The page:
From the University of Bonn and China, researchers have come across around 165 million years old fossil fly larva with an amazing sucking tool.
The parasite, an elongate fly larva around two centimeters long, had undergone extreme changes over the course of evolution: The head is tiny in comparison to the body, tube-shaped with piercer-like mouthparts at the front. The mid-body (thorax) has been completely transformed underneath into a gigantic sucking plate; the hind-body (abdomen) has caterpillar-like legs.
The international research team believes that this unusual animal is a parasite which lived in a landscape with volcanoes and lakes what is now northeastern China, and crawled onto passing salamanders, attached itself with its sucking plate, and penetrated the thin skin of the amphibians in order to suck blood from them.
Prof. Jes Rust the University of Bonn said that the parasite lived the life of Reilly, as there were many salamanders in the lakes, as fossil finds at the same location near Ningcheng in Inner Mongolia (China) have shown.
Dr. Bo Wang added that no insect exists today with a comparable body shape, and the bizarre larva from the Jurassic has remained so well-preserved to the present day was partly due to the fine-grained mudstone in which the animals were embedded.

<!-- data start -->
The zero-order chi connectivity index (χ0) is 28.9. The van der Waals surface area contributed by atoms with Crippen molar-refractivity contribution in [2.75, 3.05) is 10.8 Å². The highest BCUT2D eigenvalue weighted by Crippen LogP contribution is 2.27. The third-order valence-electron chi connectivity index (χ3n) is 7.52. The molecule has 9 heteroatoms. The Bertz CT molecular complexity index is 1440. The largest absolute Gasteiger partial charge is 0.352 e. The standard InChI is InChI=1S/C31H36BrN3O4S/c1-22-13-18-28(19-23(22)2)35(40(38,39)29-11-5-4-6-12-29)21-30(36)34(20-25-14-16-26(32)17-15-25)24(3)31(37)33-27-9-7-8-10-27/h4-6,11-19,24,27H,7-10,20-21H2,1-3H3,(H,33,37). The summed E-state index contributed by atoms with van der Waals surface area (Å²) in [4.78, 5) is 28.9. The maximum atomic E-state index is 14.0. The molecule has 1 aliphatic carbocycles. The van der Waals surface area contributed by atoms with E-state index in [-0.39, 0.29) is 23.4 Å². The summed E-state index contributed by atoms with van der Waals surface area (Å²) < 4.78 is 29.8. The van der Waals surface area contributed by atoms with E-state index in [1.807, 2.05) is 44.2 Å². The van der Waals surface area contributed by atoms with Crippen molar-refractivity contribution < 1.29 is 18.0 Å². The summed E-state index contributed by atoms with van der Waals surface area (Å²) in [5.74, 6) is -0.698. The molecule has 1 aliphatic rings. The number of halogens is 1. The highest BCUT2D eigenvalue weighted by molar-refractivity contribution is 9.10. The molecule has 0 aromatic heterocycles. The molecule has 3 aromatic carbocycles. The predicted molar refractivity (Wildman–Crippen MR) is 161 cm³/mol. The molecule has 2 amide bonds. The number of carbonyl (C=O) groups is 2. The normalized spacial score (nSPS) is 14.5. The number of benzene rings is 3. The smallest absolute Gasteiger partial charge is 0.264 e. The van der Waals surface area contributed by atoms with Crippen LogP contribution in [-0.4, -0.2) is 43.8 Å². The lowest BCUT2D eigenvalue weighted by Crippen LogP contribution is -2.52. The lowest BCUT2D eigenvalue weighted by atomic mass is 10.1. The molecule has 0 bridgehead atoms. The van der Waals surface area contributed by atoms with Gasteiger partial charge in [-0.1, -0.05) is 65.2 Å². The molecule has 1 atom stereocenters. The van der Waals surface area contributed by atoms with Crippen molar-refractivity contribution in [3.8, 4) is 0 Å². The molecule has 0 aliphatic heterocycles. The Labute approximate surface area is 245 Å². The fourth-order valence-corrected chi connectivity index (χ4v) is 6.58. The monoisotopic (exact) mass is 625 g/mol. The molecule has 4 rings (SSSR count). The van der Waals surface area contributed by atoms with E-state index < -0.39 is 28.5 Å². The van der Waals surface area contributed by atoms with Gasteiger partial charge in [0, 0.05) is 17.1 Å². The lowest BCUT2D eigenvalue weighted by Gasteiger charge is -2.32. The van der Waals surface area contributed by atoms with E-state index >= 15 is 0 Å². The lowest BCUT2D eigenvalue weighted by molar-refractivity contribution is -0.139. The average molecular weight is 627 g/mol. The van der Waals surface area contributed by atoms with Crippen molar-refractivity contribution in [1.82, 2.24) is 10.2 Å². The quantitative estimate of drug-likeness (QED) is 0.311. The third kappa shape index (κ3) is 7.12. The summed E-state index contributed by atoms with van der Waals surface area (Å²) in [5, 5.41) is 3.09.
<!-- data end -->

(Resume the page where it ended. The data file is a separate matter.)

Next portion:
The spectacular fly larva, has received the scientific name of 'Qiyia jurassica', as 'Qiyia' in Chinese means 'bizarre' while 'jurassica' refers to the Jurassic period to which the fossils belong.
For the international team of scientists from the University of Bonn, the Linyi University (China), the Nanjing Institute of Geology and Palaeontology (China), the University of Kansas (USA) and the Natural History Museum in London (England), the insect larva is a spectacular find.
As unpleasant as the parasites were for the salamanders, their deaths were not caused by the fly larvae. A parasite only sometimes kills its host when it has achieved its goal, for example, reproduction or feeding, Dr Wappler explained. If Qiyia jurassica had passed through the larval stage, it would have grown into an adult insect after completing metamorphosis.
The scientists don't yet have enough information to speculate as to what the adult it would have looked like, and how it might have lived.
The finding is presented in the journal eLIFE.